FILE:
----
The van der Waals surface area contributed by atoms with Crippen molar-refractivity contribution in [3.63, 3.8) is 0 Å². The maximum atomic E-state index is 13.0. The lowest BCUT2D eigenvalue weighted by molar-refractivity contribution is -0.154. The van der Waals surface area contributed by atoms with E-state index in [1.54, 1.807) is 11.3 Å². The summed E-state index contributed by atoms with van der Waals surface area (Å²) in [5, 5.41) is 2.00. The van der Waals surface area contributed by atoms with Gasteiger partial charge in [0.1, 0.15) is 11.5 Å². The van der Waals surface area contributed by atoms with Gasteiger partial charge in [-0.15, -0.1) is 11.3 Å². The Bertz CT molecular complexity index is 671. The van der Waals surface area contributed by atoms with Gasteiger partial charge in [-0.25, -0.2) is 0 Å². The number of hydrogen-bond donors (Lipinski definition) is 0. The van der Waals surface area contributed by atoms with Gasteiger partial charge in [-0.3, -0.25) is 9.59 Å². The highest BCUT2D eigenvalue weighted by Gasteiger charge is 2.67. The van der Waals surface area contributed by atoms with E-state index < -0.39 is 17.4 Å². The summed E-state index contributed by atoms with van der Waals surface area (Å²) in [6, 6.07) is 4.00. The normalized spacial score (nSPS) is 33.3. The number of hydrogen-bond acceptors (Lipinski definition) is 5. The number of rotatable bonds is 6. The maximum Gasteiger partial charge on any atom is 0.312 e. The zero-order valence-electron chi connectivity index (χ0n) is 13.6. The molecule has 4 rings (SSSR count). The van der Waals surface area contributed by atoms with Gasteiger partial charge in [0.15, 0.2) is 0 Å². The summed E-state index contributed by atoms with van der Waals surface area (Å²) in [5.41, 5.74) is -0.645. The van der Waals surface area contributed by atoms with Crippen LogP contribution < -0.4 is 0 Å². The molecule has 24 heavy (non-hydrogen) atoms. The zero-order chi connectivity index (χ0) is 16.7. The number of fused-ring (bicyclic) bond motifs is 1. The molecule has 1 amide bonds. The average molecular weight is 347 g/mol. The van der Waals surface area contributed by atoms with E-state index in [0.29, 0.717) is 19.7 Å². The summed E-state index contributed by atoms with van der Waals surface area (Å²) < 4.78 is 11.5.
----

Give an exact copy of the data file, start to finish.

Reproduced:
The van der Waals surface area contributed by atoms with Crippen molar-refractivity contribution in [3.63, 3.8) is 0 Å². The maximum atomic E-state index is 13.0. The lowest BCUT2D eigenvalue weighted by molar-refractivity contribution is -0.154. The van der Waals surface area contributed by atoms with E-state index in [1.54, 1.807) is 11.3 Å². The summed E-state index contributed by atoms with van der Waals surface area (Å²) in [5, 5.41) is 2.00. The van der Waals surface area contributed by atoms with Gasteiger partial charge in [0.1, 0.15) is 11.5 Å². The van der Waals surface area contributed by atoms with Gasteiger partial charge in [-0.15, -0.1) is 11.3 Å². The Bertz CT molecular complexity index is 671. The van der Waals surface area contributed by atoms with Gasteiger partial charge in [-0.25, -0.2) is 0 Å². The number of hydrogen-bond donors (Lipinski definition) is 0. The van der Waals surface area contributed by atoms with Gasteiger partial charge in [-0.3, -0.25) is 9.59 Å². The highest BCUT2D eigenvalue weighted by Gasteiger charge is 2.67. The van der Waals surface area contributed by atoms with E-state index < -0.39 is 17.4 Å². The summed E-state index contributed by atoms with van der Waals surface area (Å²) in [6, 6.07) is 4.00. The normalized spacial score (nSPS) is 33.3. The number of hydrogen-bond acceptors (Lipinski definition) is 5. The number of rotatable bonds is 6. The maximum Gasteiger partial charge on any atom is 0.312 e. The zero-order valence-electron chi connectivity index (χ0n) is 13.6. The molecule has 4 rings (SSSR count). The van der Waals surface area contributed by atoms with Gasteiger partial charge in [0.15, 0.2) is 0 Å². The summed E-state index contributed by atoms with van der Waals surface area (Å²) in [5.41, 5.74) is -0.645. The van der Waals surface area contributed by atoms with Crippen LogP contribution < -0.4 is 0 Å². The molecule has 24 heavy (non-hydrogen) atoms. The zero-order chi connectivity index (χ0) is 16.7. The number of fused-ring (bicyclic) bond motifs is 1. The molecule has 1 amide bonds. The average molecular weight is 347 g/mol. The van der Waals surface area contributed by atoms with E-state index in [0.29, 0.717) is 19.7 Å². The summed E-state index contributed by atoms with van der Waals surface area (Å²) < 4.78 is 11.5.